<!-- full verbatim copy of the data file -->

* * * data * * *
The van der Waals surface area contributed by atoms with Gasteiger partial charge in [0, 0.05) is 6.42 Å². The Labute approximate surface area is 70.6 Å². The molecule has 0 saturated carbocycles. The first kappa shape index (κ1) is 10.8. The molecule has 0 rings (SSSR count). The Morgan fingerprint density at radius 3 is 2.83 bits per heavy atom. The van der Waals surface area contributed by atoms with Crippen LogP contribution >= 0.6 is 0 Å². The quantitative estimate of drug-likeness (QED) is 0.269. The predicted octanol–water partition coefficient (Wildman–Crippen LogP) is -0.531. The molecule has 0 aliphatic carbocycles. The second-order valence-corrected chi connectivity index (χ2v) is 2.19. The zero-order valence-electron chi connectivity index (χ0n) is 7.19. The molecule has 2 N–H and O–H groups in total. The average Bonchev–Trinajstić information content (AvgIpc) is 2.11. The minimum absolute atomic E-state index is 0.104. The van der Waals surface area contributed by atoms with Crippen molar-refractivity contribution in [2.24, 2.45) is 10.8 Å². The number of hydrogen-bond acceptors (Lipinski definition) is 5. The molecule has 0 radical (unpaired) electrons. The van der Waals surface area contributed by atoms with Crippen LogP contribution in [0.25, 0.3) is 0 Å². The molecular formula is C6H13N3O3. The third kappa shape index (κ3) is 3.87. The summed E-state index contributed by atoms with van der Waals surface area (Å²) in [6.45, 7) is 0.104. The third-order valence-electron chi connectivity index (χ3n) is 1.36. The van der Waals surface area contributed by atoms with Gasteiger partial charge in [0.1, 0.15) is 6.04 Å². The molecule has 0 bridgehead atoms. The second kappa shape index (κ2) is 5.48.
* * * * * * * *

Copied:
The van der Waals surface area contributed by atoms with Gasteiger partial charge in [0, 0.05) is 6.42 Å². The Labute approximate surface area is 70.6 Å². The molecule has 0 saturated carbocycles. The first kappa shape index (κ1) is 10.8. The molecule has 0 rings (SSSR count). The Morgan fingerprint density at radius 3 is 2.83 bits per heavy atom. The van der Waals surface area contributed by atoms with Crippen LogP contribution >= 0.6 is 0 Å². The quantitative estimate of drug-likeness (QED) is 0.269. The predicted octanol–water partition coefficient (Wildman–Crippen LogP) is -0.531. The molecule has 0 aliphatic carbocycles. The second-order valence-corrected chi connectivity index (χ2v) is 2.19. The zero-order valence-electron chi connectivity index (χ0n) is 7.19. The molecule has 2 N–H and O–H groups in total. The average Bonchev–Trinajstić information content (AvgIpc) is 2.11. The minimum absolute atomic E-state index is 0.104. The van der Waals surface area contributed by atoms with Crippen molar-refractivity contribution in [2.24, 2.45) is 10.8 Å². The number of hydrogen-bond acceptors (Lipinski definition) is 5. The molecule has 0 radical (unpaired) electrons. The van der Waals surface area contributed by atoms with Crippen LogP contribution in [0.25, 0.3) is 0 Å². The molecular formula is C6H13N3O3. The third kappa shape index (κ3) is 3.87. The summed E-state index contributed by atoms with van der Waals surface area (Å²) in [6.45, 7) is 0.104. The third-order valence-electron chi connectivity index (χ3n) is 1.36. The van der Waals surface area contributed by atoms with Gasteiger partial charge in [0.1, 0.15) is 6.04 Å². The molecule has 0 bridgehead atoms. The second kappa shape index (κ2) is 5.48.